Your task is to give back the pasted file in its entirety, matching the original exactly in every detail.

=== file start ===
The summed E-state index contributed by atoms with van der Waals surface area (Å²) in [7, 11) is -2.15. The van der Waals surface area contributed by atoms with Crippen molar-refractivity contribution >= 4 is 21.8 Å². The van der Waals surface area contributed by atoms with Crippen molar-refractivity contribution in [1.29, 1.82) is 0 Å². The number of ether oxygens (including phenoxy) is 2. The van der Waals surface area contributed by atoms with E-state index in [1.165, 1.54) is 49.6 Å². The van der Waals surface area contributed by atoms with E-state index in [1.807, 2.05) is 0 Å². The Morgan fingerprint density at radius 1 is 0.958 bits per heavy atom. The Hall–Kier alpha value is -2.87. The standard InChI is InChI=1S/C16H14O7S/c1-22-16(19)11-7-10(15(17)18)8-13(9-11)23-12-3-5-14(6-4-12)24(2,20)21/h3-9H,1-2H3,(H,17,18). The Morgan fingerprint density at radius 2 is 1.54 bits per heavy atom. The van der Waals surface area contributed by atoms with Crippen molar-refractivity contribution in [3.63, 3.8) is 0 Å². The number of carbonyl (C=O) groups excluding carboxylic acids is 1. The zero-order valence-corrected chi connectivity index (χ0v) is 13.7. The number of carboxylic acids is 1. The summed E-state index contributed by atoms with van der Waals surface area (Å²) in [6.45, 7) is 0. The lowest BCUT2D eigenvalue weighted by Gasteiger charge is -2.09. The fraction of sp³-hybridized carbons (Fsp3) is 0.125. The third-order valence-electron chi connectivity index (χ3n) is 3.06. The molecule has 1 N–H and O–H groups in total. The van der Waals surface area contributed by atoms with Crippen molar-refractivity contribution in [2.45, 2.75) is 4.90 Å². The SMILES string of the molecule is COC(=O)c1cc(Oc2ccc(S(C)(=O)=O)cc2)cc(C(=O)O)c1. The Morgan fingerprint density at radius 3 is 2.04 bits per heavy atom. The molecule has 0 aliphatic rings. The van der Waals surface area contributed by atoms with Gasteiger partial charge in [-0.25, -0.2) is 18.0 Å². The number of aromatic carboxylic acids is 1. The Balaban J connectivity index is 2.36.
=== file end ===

The summed E-state index contributed by atoms with van der Waals surface area (Å²) in [7, 11) is -2.15. The van der Waals surface area contributed by atoms with Crippen molar-refractivity contribution >= 4 is 21.8 Å². The van der Waals surface area contributed by atoms with Crippen molar-refractivity contribution in [1.29, 1.82) is 0 Å². The number of ether oxygens (including phenoxy) is 2. The van der Waals surface area contributed by atoms with E-state index in [1.165, 1.54) is 49.6 Å². The van der Waals surface area contributed by atoms with E-state index in [1.807, 2.05) is 0 Å². The Morgan fingerprint density at radius 1 is 0.958 bits per heavy atom. The Hall–Kier alpha value is -2.87. The standard InChI is InChI=1S/C16H14O7S/c1-22-16(19)11-7-10(15(17)18)8-13(9-11)23-12-3-5-14(6-4-12)24(2,20)21/h3-9H,1-2H3,(H,17,18). The Morgan fingerprint density at radius 2 is 1.54 bits per heavy atom. The van der Waals surface area contributed by atoms with Crippen molar-refractivity contribution in [3.63, 3.8) is 0 Å². The number of carbonyl (C=O) groups excluding carboxylic acids is 1. The zero-order valence-corrected chi connectivity index (χ0v) is 13.7. The number of carboxylic acids is 1. The summed E-state index contributed by atoms with van der Waals surface area (Å²) in [6.45, 7) is 0. The lowest BCUT2D eigenvalue weighted by Gasteiger charge is -2.09. The fraction of sp³-hybridized carbons (Fsp3) is 0.125. The third-order valence-electron chi connectivity index (χ3n) is 3.06. The molecule has 1 N–H and O–H groups in total. The van der Waals surface area contributed by atoms with Crippen molar-refractivity contribution in [2.45, 2.75) is 4.90 Å². The SMILES string of the molecule is COC(=O)c1cc(Oc2ccc(S(C)(=O)=O)cc2)cc(C(=O)O)c1. The Morgan fingerprint density at radius 3 is 2.04 bits per heavy atom. The molecule has 0 aliphatic rings. The van der Waals surface area contributed by atoms with Gasteiger partial charge in [-0.25, -0.2) is 18.0 Å². The number of aromatic carboxylic acids is 1. The Balaban J connectivity index is 2.36.